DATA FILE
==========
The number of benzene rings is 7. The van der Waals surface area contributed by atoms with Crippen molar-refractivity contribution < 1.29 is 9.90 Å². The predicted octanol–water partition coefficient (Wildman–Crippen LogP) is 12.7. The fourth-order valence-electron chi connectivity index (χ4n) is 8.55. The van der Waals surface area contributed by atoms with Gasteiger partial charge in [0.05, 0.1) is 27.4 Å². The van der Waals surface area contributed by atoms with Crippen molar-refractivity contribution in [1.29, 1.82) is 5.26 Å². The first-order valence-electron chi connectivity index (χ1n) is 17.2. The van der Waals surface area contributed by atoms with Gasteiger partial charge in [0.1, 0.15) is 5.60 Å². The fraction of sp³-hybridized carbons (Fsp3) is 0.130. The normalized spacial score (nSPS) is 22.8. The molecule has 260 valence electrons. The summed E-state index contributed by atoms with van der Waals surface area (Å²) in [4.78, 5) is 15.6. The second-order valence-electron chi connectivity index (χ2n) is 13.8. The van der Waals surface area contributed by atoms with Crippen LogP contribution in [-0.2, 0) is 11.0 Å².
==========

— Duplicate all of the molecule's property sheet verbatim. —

The number of benzene rings is 7. The van der Waals surface area contributed by atoms with Crippen molar-refractivity contribution < 1.29 is 9.90 Å². The predicted octanol–water partition coefficient (Wildman–Crippen LogP) is 12.7. The fourth-order valence-electron chi connectivity index (χ4n) is 8.55. The van der Waals surface area contributed by atoms with Gasteiger partial charge in [0.05, 0.1) is 27.4 Å². The van der Waals surface area contributed by atoms with Crippen molar-refractivity contribution in [1.29, 1.82) is 5.26 Å². The first-order valence-electron chi connectivity index (χ1n) is 17.2. The van der Waals surface area contributed by atoms with Gasteiger partial charge in [0.1, 0.15) is 5.60 Å². The fraction of sp³-hybridized carbons (Fsp3) is 0.130. The normalized spacial score (nSPS) is 22.8. The molecule has 260 valence electrons. The summed E-state index contributed by atoms with van der Waals surface area (Å²) in [4.78, 5) is 15.6. The second-order valence-electron chi connectivity index (χ2n) is 13.8. The van der Waals surface area contributed by atoms with Crippen LogP contribution in [-0.2, 0) is 11.0 Å².